Dear (almost) healthy self,

Though you may be doing well right now, I don’t want you to forget the lessons your chronic illness has taught you. Do you remember when you had days that were so horrible, you thought “I couldn’t possibly do this another day?” You proved that you are stronger than you even knew, and can face any challenge that life throws at you with confidence and determination. Those friends that went absent when you needed them the most? It is OK to accept that those relationships are not what you thought they were, and you deserve more than fair weather friends. Those friends that never left your side, fought your fights with you, and genuinely reached out to show their concern? Don’t ever let them go.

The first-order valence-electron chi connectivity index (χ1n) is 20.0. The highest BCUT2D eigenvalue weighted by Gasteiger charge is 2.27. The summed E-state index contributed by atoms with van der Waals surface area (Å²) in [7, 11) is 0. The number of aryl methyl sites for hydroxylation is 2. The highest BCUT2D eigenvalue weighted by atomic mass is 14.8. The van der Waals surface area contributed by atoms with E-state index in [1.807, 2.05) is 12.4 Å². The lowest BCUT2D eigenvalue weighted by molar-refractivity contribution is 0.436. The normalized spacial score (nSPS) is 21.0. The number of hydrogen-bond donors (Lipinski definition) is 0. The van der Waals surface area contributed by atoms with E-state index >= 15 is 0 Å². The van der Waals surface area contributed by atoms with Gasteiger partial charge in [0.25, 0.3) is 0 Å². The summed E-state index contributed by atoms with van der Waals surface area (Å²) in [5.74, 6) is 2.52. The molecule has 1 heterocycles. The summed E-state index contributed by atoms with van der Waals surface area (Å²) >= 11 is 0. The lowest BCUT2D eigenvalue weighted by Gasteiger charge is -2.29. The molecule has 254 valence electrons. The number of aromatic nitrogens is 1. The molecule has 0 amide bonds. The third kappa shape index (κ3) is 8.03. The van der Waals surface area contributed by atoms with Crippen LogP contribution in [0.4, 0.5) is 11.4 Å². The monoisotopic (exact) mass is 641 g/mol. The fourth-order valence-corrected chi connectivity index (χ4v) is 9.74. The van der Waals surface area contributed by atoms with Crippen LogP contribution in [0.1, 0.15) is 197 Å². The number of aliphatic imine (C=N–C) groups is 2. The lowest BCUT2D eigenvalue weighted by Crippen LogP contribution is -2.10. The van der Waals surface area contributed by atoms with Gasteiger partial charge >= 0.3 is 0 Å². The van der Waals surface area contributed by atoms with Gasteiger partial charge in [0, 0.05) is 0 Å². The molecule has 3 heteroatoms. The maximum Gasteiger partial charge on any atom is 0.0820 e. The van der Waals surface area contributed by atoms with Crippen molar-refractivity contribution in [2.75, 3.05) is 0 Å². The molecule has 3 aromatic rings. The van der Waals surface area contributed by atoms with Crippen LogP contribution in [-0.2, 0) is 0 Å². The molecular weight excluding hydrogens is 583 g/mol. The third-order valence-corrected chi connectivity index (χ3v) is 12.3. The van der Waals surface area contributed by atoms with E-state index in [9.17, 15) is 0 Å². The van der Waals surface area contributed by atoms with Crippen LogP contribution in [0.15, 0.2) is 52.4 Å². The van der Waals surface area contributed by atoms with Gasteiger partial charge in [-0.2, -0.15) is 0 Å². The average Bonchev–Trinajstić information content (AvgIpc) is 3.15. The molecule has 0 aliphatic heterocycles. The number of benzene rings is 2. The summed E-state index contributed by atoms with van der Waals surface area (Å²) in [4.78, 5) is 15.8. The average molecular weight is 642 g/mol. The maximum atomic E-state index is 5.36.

The judgment and lack of empathy that you feared and sometimes faced by people who couldn’t wrap their minds around the fact that illness can in fact be invisible? Please don’t ever judge someone else by your limited or biased world view. How about those nights that you wished you had someone to vent to about your frustrations without being responded to with the cliche “It could be worse?” Always acknowledge that a person is entitled to feel frustration in their situation, and lend them an ear to listen. There were many wonderful people you met through various forms of social media who hardly knew you, but understood you better than anyone in your life did because they’ve walked in your same shoes and selflessly gave you advice along the way. Please do not forget to pay it forward. You wouldn’t be where you are today without those people.


Do you remember the moments when you put work deadlines before your self-care needs? Remember, that left you worse off than you were before. Your body should continue to be your temple that you take meticulous care of.